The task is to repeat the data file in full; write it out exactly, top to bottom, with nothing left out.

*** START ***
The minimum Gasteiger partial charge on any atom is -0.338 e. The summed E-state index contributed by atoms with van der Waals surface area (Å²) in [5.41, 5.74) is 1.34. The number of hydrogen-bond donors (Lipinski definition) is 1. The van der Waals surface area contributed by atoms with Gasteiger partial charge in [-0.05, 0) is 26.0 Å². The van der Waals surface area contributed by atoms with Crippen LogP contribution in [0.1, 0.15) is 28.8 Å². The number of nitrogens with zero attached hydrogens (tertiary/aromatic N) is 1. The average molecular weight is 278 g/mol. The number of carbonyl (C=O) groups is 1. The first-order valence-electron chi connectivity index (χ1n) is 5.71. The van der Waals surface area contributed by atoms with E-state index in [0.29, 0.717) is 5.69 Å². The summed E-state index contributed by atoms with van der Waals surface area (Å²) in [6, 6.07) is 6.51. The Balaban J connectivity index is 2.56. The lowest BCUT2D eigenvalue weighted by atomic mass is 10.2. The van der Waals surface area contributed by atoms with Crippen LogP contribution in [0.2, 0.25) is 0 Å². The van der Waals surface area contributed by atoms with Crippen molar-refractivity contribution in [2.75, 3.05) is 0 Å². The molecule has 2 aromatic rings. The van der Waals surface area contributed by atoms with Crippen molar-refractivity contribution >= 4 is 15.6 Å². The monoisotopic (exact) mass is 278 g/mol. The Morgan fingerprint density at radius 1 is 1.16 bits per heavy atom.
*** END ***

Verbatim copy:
The minimum Gasteiger partial charge on any atom is -0.338 e. The summed E-state index contributed by atoms with van der Waals surface area (Å²) in [5.41, 5.74) is 1.34. The number of hydrogen-bond donors (Lipinski definition) is 1. The van der Waals surface area contributed by atoms with Gasteiger partial charge in [-0.05, 0) is 26.0 Å². The van der Waals surface area contributed by atoms with Crippen LogP contribution in [0.1, 0.15) is 28.8 Å². The number of nitrogens with zero attached hydrogens (tertiary/aromatic N) is 1. The average molecular weight is 278 g/mol. The number of carbonyl (C=O) groups is 1. The first-order valence-electron chi connectivity index (χ1n) is 5.71. The van der Waals surface area contributed by atoms with E-state index in [0.29, 0.717) is 5.69 Å². The summed E-state index contributed by atoms with van der Waals surface area (Å²) in [6, 6.07) is 6.51. The Balaban J connectivity index is 2.56. The lowest BCUT2D eigenvalue weighted by atomic mass is 10.2. The van der Waals surface area contributed by atoms with Crippen LogP contribution in [0.2, 0.25) is 0 Å². The van der Waals surface area contributed by atoms with Crippen molar-refractivity contribution in [2.75, 3.05) is 0 Å². The molecule has 2 aromatic rings. The van der Waals surface area contributed by atoms with Crippen molar-refractivity contribution >= 4 is 15.6 Å². The monoisotopic (exact) mass is 278 g/mol. The Morgan fingerprint density at radius 1 is 1.16 bits per heavy atom.